Like it or not, fitness and training is about people. Not bodies, not research, not certifications. Far too often trainers become enamored with the science of strength and conditioning and totally neglect the fact that they are, as Coach Boyle says, assholes that no one would ever want to be around. 18 months into owning my own facility and I find my bookshelves that were once fully stocked with every title from Super Training to The Scientific Validation of Herbal Medicine now overrun by books about communication, leadership, and motivation. My most profound realization has been that I will never get anyone to buy into our program by displaying my vast knowledge of all things fitness; rather that the gatekeeper to success is the ability to make a meaningful connection to the person in front of me. (more…)[Top]
In honor of the recent Reebok toning shoe 25 million dollar false advertising settlement, I want to kick the week off with some other recent bro-science breakthroughs you may have not been aware of.
Maybe this whole post today was a bad idea. I thought the ShakeWeight for Men was the pinnacle of awkward infomercials that made me really uncomfortable to watch, but Free-Flexor has just taken it to a whole new level. I love the “developed and tested by fitness professionals” line at the end of the infomercial. That’s a little like endorsing a new law as “developed by politicians.” Interesting that they managed to both introduce and prove the “theory” of Circular Strength Technology. Generally such theories are put forth in research papers and studies. But, it has an acronym, so it has to be true.
The Frank Sepe Fitness Disc
A classic from over on the HSN. Beyond the usual nonsense, Frank makes sure to point out that the rotation comes from the midsection, rather than the legs. So essentially the workout is repeatedly twisting your lower back into submission while gaining no mobility anywhere you might actually need it.
Tracy Anderson pitches the fitness version of a perfect game. She’s like the Roy Halladay of made-up crap. Pseudo-science, bad exercise demonstrations, a total disregard for basic anatomy. NAILED IT. I haven’t seen a celebrity trainer dominate like this since Tony Little broke out the Gazelle. I almost want to order it just to find out how she handles “glute-centric” workouts.
That’s it for the first installment of Fitness Gimmick Monday. I feel like there’s enough out there to make this a weekly feature.[Top]
With the rise in awareness of the importance of fitness in sports like golf and baseball, undoubtedly the greatest area of interest has been how training can benefit velocity and swing speed gains. Now, as a general rule, “powerful” people tend to have a propensity for greater speed and force of movement no matter what the task. However, not all “power training” is created equal nor is even appropriate for athletes in rotational sports.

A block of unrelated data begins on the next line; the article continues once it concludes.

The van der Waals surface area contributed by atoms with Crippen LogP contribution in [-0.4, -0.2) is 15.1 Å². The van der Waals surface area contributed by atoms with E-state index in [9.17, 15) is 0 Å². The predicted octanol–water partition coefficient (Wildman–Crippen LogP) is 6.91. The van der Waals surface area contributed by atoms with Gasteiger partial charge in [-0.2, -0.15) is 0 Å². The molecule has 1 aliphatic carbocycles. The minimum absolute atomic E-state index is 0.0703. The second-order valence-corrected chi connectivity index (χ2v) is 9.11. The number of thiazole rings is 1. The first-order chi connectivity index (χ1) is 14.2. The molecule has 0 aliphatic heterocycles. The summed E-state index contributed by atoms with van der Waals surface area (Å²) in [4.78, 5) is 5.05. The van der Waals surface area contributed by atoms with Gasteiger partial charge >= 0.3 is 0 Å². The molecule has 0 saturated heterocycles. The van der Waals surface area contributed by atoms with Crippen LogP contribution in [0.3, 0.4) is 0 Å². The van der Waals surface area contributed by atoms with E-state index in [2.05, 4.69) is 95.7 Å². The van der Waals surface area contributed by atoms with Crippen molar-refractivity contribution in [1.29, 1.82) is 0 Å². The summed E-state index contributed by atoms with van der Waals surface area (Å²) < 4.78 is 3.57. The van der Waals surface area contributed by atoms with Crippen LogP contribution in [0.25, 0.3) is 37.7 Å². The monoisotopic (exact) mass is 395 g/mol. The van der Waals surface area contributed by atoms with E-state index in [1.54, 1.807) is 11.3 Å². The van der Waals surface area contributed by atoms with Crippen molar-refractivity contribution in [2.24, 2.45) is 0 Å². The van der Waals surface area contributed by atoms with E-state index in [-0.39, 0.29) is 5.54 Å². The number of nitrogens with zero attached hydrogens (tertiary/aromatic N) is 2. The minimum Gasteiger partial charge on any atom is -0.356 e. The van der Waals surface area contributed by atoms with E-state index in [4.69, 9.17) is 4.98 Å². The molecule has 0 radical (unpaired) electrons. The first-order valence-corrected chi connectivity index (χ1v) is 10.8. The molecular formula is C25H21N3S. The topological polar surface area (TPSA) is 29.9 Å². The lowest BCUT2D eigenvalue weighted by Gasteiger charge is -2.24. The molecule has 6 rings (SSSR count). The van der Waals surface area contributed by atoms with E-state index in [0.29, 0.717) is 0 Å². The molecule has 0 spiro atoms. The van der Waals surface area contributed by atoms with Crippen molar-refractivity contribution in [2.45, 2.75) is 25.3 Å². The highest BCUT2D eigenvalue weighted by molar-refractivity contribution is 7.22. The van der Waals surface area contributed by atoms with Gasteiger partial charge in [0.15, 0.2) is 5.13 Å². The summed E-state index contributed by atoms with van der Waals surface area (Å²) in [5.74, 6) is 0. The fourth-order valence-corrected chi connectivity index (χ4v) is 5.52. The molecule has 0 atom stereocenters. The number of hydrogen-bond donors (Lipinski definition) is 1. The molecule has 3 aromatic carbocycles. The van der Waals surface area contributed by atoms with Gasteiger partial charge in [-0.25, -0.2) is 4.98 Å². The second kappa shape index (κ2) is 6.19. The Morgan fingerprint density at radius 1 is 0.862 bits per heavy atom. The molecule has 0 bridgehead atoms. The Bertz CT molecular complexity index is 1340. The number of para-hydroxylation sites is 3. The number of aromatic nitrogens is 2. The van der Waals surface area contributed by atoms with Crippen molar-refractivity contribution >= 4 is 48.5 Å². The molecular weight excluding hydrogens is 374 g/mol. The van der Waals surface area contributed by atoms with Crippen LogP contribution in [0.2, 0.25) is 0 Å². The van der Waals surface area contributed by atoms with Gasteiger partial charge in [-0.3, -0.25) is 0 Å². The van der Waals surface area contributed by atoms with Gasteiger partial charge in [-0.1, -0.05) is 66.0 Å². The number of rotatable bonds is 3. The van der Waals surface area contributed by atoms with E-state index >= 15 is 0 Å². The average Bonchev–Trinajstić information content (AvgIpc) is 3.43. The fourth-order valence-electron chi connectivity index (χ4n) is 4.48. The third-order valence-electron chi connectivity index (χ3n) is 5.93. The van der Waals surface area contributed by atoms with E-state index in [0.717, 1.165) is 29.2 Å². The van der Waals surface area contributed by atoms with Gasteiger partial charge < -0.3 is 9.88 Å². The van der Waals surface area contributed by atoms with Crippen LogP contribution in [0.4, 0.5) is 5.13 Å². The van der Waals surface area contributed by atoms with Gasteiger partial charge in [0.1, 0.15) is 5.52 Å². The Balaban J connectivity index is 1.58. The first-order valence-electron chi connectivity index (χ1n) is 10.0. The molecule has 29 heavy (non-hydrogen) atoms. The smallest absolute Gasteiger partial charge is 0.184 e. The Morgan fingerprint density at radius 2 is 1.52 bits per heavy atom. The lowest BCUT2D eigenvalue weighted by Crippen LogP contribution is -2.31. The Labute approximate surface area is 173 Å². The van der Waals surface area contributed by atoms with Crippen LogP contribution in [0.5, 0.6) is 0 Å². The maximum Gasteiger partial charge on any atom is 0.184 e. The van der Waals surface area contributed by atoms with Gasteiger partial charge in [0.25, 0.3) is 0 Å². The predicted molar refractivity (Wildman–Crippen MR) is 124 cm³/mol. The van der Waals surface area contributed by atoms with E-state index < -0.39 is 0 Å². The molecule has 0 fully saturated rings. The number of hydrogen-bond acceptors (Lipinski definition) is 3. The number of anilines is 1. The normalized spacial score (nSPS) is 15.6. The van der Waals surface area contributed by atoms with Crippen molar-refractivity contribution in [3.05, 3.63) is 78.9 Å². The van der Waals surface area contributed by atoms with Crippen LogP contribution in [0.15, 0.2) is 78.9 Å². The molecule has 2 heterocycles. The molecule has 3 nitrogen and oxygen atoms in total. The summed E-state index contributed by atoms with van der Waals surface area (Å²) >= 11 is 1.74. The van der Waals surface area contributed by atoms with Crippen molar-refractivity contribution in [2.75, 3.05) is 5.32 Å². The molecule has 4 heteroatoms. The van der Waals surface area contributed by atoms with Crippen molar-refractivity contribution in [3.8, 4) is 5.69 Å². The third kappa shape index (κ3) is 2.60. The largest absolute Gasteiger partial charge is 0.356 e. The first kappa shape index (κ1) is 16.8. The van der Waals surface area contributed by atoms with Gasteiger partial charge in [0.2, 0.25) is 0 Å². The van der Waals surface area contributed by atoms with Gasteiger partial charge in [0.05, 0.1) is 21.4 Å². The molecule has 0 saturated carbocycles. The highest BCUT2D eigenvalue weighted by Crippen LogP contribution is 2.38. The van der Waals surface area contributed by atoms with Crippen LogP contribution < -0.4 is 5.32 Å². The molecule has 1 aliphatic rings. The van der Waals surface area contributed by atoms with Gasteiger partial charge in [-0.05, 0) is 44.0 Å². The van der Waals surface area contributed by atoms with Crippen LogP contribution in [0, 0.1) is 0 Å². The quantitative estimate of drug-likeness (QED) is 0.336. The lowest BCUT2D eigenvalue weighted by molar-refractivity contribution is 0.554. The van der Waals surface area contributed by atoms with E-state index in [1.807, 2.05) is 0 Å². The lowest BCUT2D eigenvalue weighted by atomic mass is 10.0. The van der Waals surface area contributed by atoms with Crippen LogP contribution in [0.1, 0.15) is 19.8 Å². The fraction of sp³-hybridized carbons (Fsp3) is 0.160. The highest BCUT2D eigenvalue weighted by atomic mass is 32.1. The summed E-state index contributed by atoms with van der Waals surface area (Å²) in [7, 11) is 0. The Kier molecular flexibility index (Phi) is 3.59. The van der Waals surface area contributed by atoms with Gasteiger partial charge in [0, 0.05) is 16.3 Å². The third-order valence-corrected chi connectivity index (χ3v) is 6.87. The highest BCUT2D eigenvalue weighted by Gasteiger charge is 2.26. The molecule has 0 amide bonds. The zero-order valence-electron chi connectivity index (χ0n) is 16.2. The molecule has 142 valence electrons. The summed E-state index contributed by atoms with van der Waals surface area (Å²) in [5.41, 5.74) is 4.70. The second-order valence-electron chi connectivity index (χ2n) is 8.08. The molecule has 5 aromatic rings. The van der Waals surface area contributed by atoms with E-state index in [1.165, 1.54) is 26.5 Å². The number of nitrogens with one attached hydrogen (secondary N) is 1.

Anyone who knows anything about my coaching philosophy should understand that one of my core beliefs is that the athlete and situation dictate the exercise selection; no exercise is “great” for everyone. Hang out at Coastal Performance for a whole day and you will see this principle in action; from early morning adult clients doing bodyweight exercises to midday staff heavy deadlifts to afternoon athletes doing hang cleans. One thing you may notice about those afternoon athletes, however, is that they are not baseball players or golfers.
I heard recently of a PGA Tour player suffering an injury while performing Olympic lifts, which I’m assuming was an attempt at some power gains. There are two issues here: Number one, injuring a pro athlete who has already “made it” is like flattening a billionaire’s investment portfolio with high-risk penny stocks. The role of a strength coach in that situation is maintenance and injury prevention, just like the large portfolio money manager. If the player wants to do something “fun” and “intense”, have them push a sled around or do some hard Airdyne intervals. Coach Dan John has a saying, “the goal is to keep the goal, the goal.” The goal in this case is to keep the player playing efficiently, and losing sight of that goal by getting cute with “sexy” exercises just because they look awesome is, well, irresponsible to say the least.